Asselstein east face
Asselstein is one of the sandstone climbing crags of the Südpfalz region
, which has a long climbing history. Actually - if you come to think of it - it might have the longest climbing history of them all. However ,this history has its ups and downs, thanks to the techniques employed to get to its top. In June 1860 the tall cliff was first ascended with the help of ladders and tree trunks which were leaned against its south face. In 1909 Emil Ney, Ernst Schlemmer and Rudolf Schonger succeeded in the first clean ascent without heavy aid and chipping but not before a fixed cable had been laid along the south ridge which made Asselstein the home of (one of) the first Klettersteige (Ferrate) of Germany. Later on climbers chipped away parts of the rocks along the normal route to get better handholds. In short - Asselstein is a typical example for the climbing wars and ethics during the first half of the twentieth century.
To get away from history and towards the crag itself: it is a solitary cliff standing on top of one of the hills of the Pfälzerwald area. It is located very close to Trifels Castle
, which apart from being home to another type of European history also is perched upon another beautiful climbing crag. Asselstein itself is a cliff of 200m length and about 60m height, very narrow as seen from the north-east or south-west. It is composed of several levels, the highest of which decomposes into three towers. These towers are located so close to each other that the cracks between them are used as difficult ascent routes. The lower levels also have their routes and the easiest route is a step-by-step ascent along the separate levels.
Today much of the cliff is closed at least for a part of the year. Peregrine falcons often nest in the south and west faces so that Asselstein is often closed between Jan 1st and Aug 1st. Moreover the trees close to its based have been allowed to grow that now only the topmost part is visible from afar. There are several spots where you can still get a fairly decent view - e.g. from Rehberg in the south, Trifels in the east and Rindsberg in the north-west.
At the eastern base of Asselstein you can find a hut, the Kletterhütte Asselstein
, a outdoors restaurant which caters to up to 100 people and which is a popular base for the Asselstein climbers.
Asselstein (left) and Trifels (right)
The following information is linked from the site of the Vereinigung Pfälzer Kletterer
I link to their routes database directly with some summary info. Here
is the link to the complete database.
|Asselstein||Asselstein||46 routes with variations ranging from 3 - 9+|
The nearest international airports are Frankfurt/Main and Stuttgart. You can reach Trifels as follows:
- From Frankfurt
- Take motorway A5 southward in direction Karlsruhe.
- At Darmstadt switch to A65 (also southward).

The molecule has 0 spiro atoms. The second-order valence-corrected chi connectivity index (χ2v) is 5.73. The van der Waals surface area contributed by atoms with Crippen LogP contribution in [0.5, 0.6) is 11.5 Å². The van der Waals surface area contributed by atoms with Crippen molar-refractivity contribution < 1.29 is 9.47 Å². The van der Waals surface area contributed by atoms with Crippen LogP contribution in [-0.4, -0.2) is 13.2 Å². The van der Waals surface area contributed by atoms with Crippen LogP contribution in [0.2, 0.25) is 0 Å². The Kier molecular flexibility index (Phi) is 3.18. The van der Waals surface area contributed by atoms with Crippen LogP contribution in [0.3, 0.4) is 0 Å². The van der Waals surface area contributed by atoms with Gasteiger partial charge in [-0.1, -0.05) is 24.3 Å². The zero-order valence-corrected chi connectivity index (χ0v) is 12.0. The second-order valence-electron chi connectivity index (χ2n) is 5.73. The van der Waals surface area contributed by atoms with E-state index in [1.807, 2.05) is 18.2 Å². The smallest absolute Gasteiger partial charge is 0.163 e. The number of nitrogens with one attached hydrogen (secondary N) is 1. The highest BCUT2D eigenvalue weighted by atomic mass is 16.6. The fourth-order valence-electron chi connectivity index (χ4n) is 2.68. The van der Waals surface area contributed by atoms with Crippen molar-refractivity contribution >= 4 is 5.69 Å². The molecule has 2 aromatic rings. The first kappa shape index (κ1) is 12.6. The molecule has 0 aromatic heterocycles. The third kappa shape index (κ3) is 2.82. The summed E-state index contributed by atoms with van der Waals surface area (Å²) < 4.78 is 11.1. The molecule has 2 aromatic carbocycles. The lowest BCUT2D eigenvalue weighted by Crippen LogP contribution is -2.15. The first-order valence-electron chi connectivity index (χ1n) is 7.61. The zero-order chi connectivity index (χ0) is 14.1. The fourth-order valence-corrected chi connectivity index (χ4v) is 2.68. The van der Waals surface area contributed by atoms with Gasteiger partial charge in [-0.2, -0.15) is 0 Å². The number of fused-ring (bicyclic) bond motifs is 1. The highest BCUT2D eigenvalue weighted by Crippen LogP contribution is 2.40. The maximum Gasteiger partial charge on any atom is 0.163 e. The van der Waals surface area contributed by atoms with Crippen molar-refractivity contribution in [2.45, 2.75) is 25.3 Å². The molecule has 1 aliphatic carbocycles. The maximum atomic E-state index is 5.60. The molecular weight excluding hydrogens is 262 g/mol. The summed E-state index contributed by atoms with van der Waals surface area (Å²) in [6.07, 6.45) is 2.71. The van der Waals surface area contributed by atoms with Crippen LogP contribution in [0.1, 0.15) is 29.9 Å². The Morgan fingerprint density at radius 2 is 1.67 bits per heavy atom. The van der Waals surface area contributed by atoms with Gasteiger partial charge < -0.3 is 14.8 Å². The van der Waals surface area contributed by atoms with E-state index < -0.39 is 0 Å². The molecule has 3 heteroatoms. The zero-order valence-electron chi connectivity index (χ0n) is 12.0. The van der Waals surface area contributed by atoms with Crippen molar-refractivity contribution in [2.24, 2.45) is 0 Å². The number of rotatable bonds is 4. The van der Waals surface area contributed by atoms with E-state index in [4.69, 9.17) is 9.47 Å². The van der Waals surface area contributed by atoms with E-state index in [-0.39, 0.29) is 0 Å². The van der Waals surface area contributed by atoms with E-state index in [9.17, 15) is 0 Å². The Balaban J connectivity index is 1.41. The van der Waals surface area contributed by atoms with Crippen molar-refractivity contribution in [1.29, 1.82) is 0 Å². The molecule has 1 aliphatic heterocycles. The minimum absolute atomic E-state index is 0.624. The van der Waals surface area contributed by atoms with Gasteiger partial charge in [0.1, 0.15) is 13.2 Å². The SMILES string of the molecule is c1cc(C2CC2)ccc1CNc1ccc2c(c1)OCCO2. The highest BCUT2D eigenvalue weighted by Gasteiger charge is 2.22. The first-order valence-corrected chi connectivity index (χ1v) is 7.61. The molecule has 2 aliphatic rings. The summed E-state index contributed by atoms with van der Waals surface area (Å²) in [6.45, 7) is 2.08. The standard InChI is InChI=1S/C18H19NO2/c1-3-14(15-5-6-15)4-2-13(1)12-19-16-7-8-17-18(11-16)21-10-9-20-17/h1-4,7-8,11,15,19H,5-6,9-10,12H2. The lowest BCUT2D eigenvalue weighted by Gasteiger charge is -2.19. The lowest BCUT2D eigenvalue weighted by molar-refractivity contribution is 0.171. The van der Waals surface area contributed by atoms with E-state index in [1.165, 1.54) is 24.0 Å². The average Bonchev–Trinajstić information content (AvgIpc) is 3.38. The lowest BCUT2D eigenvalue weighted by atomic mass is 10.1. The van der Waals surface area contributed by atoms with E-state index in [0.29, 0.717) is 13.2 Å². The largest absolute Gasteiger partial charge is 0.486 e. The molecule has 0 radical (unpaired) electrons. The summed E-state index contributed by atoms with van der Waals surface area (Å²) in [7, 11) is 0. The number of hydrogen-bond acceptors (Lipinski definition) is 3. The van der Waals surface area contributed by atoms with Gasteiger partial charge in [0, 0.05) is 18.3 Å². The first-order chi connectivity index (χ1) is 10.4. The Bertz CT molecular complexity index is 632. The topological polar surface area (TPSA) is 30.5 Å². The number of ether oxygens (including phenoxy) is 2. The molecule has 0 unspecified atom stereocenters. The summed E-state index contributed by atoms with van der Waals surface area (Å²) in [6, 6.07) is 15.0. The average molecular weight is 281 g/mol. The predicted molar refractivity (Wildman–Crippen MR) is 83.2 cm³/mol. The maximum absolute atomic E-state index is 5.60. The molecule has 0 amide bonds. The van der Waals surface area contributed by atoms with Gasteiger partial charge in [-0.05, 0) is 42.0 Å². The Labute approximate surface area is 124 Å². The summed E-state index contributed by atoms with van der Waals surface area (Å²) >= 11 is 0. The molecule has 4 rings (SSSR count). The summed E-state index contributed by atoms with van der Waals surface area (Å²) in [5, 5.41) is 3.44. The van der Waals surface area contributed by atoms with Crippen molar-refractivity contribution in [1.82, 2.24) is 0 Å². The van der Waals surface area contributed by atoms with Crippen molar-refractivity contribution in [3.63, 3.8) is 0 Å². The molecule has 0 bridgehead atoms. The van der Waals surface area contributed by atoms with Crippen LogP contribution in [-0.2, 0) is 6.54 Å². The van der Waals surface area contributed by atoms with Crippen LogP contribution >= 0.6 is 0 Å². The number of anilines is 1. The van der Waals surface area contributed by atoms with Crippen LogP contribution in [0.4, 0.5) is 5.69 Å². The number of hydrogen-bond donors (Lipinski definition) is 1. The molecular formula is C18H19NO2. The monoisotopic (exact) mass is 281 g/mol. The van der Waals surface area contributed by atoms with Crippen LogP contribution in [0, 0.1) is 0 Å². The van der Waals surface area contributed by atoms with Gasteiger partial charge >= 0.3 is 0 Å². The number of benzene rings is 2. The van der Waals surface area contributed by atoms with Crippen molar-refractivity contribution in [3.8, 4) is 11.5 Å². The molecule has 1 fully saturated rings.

- At the intersection"Viernheimer Dreieck" switch to A6 west.
- At the intersection "Kreuz Frankenthal" switch to A61 southward, which you have to leave two intersections later ("Kreuz Mutterstadt") onto A65 south.
- At the exit Landau-Nord leave the motorway and take B10 westwards.
- Leave B10 southward right after the second road tunnels after Annweiler.
- Follow the signs to Trifels until you reach the parking lot of Kletterhütte
- From Stuttgart
- Take motorway A8 to Karlsruhe.
- Here take motorway A5 northward for one exit and leave for A65, direction Landau.
- At the exit Landau-Nord leave onto B10 west.
Yes, there is red tape and lots of it. The sandstone of Südpfalz forms lots of caves and overhangs. Though this makes it most interesting for climbers, two species of birds of prey compete for this habitat: the peregrine falcons and the eagle owls. Both are endangered and wherever there is a eagle owl pair found nesting in the sandstone the crag will immediately be closed. Generally this closure lasts from the beginning of each year through Aug. 1st. If breeding is not successful the closures will be cancelled even before that date. For a list of closures see the Closure List of PK
There is a large sign in front of Asselstein, which indicates the allowed routes. If in doubt, follow this sign. The proprietor of the Kletterhütte certainly can answer your questions as well.
The use of magnesia is not allowed in the whole Südpfalz region. This is rather a directive or an arrangement than an outright law. Thus you probably will get away with using it but do so only when absolutely necessary. Magnesia closes the pores which you find in the sandstone and together they form a smooth surface which will get very slippery or soapy in wet conditions. The rule of thumb is to use magnesia in the highest difficulty sections and only extremely sparingly.
There is a site for the area around Trifels, Trifelsland:
Lookup the weather conditions for the nearest cities, Pirmasens and Landau:
Maps & Books
As for maps there is a good overview map (1:50000) by Kompass Verlag but the best ones are the official topographic maps by the state government of Rheinland Pfalz, scaled 1:50000, 1:25000 and 1:5000. All official maps can be found on the web page of Landesvermessungsamt Rheinland Pfalz
Bad Bergzabern, 6813, ISBN: 3-89637-148-7
- Naturpark Pfälzer Wald
Kompass Map WK766
- Bad Bergzabern
LVA RLP Map L6912
There are a number of climbing guidebooks on the region of Südpfalz. The best ones, however, have been published privately and are sold only in selected bookshops of the region.
B. & J.-Th. Titz
- Klettern im Buntsandstein
U. Daigger, H.-J. Cron
Published privately and out of print
- Pfalz ++, Klettern im Buntsandstein
R. Burkard, P. Weinrich
- Klettern im Naturpark Pfälzerwald
- Pfalz & Nordvogesen en bloc
A. Wenner, Y. Corby, I. Bald